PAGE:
JG: Yeah, I was talking to Paris Lees about this. I was talking to her about her book, and she was like, “I don’t know what it is in me that needs this to be public. I’m literally going through the most private, traumatic moments of my life and there is something in me that wants it heard.” I get that. You want people to know what you’ve gone through to get where you are, and I don’t know if that’s unhealthy or healthy – I don’t really judge it – but I have that in me. After this project, there are certain areas I want to speak about more, like religion, sexuality and gender, if I’m brave enough. I think it would be really healing, not just for the queer community, but for religious people as well because I grew up religious and I know where they’re coming from. I feel a weird responsibility to speak into that world, and it terrifies me, but I think that’s what I’m called to do, to use a religious phrase. Oh god, I’ve got a messiah complex.

TS: Or you’re a queer missionary.

JG: I’m a queer missionary. All my ancestors are missionaries, going back generations. So my dad is a vicar and growing up as the son of a vicar, it’s really weird, the pressure you feel to be the good kid. People were watching you to slip up. I very much had that thing of like you were either an angel or you were the devil. So when I went off to the queer world, I was like “right, well, I’m evil now.” But there’s a middle way, you don’t have to be completely self-destructive. It’s about that grey space.

TS: The Christian language we grew up around, it’s very “light versus darkness, good versus evil.”

JG: It’s very binary. The essays in the book really challenge that binary and are about sitting in that ambiguous space of identity of sexuality and gender, and to me that’s a really scary space, because it feels like I’m not on firm ground – you know if everything’s in nice, neat boxes, I can handle that. But I think a real sign of maturity is to sit in that mystery and be OK with it.

“When I came out to my parents, I prayed (I’m not sure who to) for the words to say it in a way that they could understand and the phrase, ‘I want to stand in truth with you’ came into my head” – Jack Guinness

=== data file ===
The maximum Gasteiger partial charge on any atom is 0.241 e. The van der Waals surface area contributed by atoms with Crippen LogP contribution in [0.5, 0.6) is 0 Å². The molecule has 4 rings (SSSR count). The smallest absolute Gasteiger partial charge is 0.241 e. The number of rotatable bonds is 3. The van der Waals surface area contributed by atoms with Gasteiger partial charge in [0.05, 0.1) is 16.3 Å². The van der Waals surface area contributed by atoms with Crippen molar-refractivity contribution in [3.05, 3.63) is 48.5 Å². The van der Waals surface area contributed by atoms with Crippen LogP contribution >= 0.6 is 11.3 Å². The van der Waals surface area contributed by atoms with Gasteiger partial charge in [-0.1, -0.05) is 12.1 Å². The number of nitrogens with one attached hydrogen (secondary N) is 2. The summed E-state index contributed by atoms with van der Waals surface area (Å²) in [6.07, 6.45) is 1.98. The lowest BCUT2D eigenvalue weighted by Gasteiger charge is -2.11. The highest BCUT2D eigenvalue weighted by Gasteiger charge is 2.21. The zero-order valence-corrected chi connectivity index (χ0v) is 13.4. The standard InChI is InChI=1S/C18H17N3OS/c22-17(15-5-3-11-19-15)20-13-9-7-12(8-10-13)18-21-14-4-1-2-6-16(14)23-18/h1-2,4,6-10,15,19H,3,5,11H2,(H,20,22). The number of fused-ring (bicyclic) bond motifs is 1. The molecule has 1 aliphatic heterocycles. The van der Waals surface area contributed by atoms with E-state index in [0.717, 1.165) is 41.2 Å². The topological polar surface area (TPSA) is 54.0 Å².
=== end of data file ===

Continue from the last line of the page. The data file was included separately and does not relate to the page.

TS: To exist in the mystery, that’s how I’ve come to articulate it.

JG: That sounds like a really shit band name, I love it. Shall we start a band? There’s a lot of money in that, the pink pound and the Christian pound.

TS: A winning formula. The world is too complex [for categories], which is actually kind of beautiful.

JG: But this is my point. It is more beautiful, if you’re brave enough to face it. When I came out to my parents, I prayed (I’m not sure who to) for the words to say it in a way that they could understand and the phrase, ‘I want to stand in truth with you’ came into my head. Which is the most un-me phrase. And I said that to them. That’s the one thing I can be sure of when we’re talking about the binary: that the truth is good. It can be painful, it can be messy, it can be scary to look at, but it’s good. I think that’s what my journey is and I think that’s the journey for a lot of the contributors, we’re all trying to get to a point of our personal truth – who we are, where we come from and that process of becoming (again to sound like Oprah, but it’s a really important one).

I’m definitely happier now – coming from a religious family, releasing a book called Queer Bible, these all quite scary things; things that little, positive Jack would have been terrified of; things I would have thought would have killed me. But I’m here and am genuinely the happiest I’ve ever been in my life. And I want to share that with young people – it’s a cliche and I hate the phrase, but it really does get better.

Pre-order a copy of The Queer Bible here.